family, who energetically pursued self-implosion, with TV documentaries and
books their detonators of choice. In Los Angeles two separate juries could not
agree on a verdict in the trials of Lyle and Erik Menendez, young men who
admitted killing their parents, at close range, with shotguns. The nightly news
became a saraband of sleaze: Tonya, Lorena, Michael, O.J.; after 10 days of
claiming to have been the victim of a carjacking, a South Carolina mother
confessed she pushed the vehicle into a lake with her two tiny sons strapped
The secular response to the tawdriness of contemporary life was not
uplifting; it largely amounted to a mingy, mean spirited vindictiveness, a
searching for scapegoats. Many interpreted the Republican sweep in the November
elections as a sign that voters were as mad as hell and ready for old-fashioned
verities. That seemed to be the view of incoming House Speaker Newt Gingrich,
who called for a constitutional amendment allowing voluntary school prayer in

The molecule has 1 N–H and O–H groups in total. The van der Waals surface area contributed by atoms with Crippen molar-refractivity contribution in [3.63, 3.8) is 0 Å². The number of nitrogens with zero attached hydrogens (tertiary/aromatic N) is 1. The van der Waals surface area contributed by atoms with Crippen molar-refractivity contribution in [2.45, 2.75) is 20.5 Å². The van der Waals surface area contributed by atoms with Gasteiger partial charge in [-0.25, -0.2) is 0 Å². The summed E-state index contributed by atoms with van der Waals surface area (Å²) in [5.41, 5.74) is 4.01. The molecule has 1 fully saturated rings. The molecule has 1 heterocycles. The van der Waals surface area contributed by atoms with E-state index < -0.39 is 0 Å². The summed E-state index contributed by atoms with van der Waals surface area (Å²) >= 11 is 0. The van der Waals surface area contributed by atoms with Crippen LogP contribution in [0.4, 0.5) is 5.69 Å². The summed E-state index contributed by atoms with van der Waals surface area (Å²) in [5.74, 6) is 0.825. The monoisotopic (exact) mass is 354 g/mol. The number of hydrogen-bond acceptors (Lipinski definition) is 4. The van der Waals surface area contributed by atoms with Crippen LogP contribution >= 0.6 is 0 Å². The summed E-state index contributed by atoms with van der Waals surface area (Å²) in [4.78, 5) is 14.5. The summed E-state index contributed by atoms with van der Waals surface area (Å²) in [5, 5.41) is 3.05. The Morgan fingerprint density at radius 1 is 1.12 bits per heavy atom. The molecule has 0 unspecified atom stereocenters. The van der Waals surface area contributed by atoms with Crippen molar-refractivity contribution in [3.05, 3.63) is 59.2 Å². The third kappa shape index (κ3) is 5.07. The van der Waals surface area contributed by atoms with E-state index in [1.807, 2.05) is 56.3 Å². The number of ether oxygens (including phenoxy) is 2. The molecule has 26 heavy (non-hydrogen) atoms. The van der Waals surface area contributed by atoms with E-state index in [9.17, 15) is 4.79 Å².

public schools. He also suggested it might be a good idea to fill orphanages
with the children of welfare mothers.
John Paul was personally affected by the turmoil of 1994. He could not
make planned visits to Beirut and Sarajevo because enmities on the ground were
too volatile. Rwanda dealt him particular grief: an estimated 85% of Rwandans
are Christians, and more than 60% of those Roman Catholics. Some priests were
accessories to massacre. The new faith was unable to overcome tribal conflict.
But when circumstances allowed him to act, John Paul did so decisively.
His major goals have been to clarify church doctrine - believers may experience
doubt but should be spared confusion - and to reach out to the world, seek contacts
with other faiths and proclaim to all the sanctity of the individual, body and
He made advances on all of these fronts in 1994. The Catechism of the
Catholic Church appeared in English translation, the first such comprehensive